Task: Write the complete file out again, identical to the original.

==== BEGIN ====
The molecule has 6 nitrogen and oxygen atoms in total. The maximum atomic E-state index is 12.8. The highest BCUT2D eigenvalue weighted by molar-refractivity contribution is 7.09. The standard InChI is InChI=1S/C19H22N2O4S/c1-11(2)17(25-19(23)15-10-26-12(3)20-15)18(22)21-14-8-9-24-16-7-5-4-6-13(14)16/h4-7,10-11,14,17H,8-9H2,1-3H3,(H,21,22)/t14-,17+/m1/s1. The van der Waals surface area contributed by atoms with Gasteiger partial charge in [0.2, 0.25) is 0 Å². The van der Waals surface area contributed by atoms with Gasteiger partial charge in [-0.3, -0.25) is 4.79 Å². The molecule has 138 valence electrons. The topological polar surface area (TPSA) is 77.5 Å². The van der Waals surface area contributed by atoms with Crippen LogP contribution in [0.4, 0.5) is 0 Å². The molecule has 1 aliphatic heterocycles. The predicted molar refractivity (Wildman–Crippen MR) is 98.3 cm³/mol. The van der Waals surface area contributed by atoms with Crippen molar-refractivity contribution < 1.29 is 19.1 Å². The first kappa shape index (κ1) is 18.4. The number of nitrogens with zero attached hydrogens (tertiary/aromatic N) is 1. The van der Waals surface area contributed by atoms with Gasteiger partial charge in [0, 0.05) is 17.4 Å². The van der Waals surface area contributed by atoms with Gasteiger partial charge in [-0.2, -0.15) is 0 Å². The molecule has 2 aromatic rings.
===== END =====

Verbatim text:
The molecule has 6 nitrogen and oxygen atoms in total. The maximum atomic E-state index is 12.8. The highest BCUT2D eigenvalue weighted by molar-refractivity contribution is 7.09. The standard InChI is InChI=1S/C19H22N2O4S/c1-11(2)17(25-19(23)15-10-26-12(3)20-15)18(22)21-14-8-9-24-16-7-5-4-6-13(14)16/h4-7,10-11,14,17H,8-9H2,1-3H3,(H,21,22)/t14-,17+/m1/s1. The van der Waals surface area contributed by atoms with Gasteiger partial charge in [0.2, 0.25) is 0 Å². The van der Waals surface area contributed by atoms with Gasteiger partial charge in [-0.3, -0.25) is 4.79 Å². The molecule has 138 valence electrons. The topological polar surface area (TPSA) is 77.5 Å². The van der Waals surface area contributed by atoms with Crippen LogP contribution in [0.4, 0.5) is 0 Å². The molecule has 1 aliphatic heterocycles. The predicted molar refractivity (Wildman–Crippen MR) is 98.3 cm³/mol. The van der Waals surface area contributed by atoms with Crippen molar-refractivity contribution < 1.29 is 19.1 Å². The first kappa shape index (κ1) is 18.4. The number of nitrogens with zero attached hydrogens (tertiary/aromatic N) is 1. The van der Waals surface area contributed by atoms with Gasteiger partial charge in [0, 0.05) is 17.4 Å². The van der Waals surface area contributed by atoms with Gasteiger partial charge in [-0.2, -0.15) is 0 Å². The molecule has 2 aromatic rings.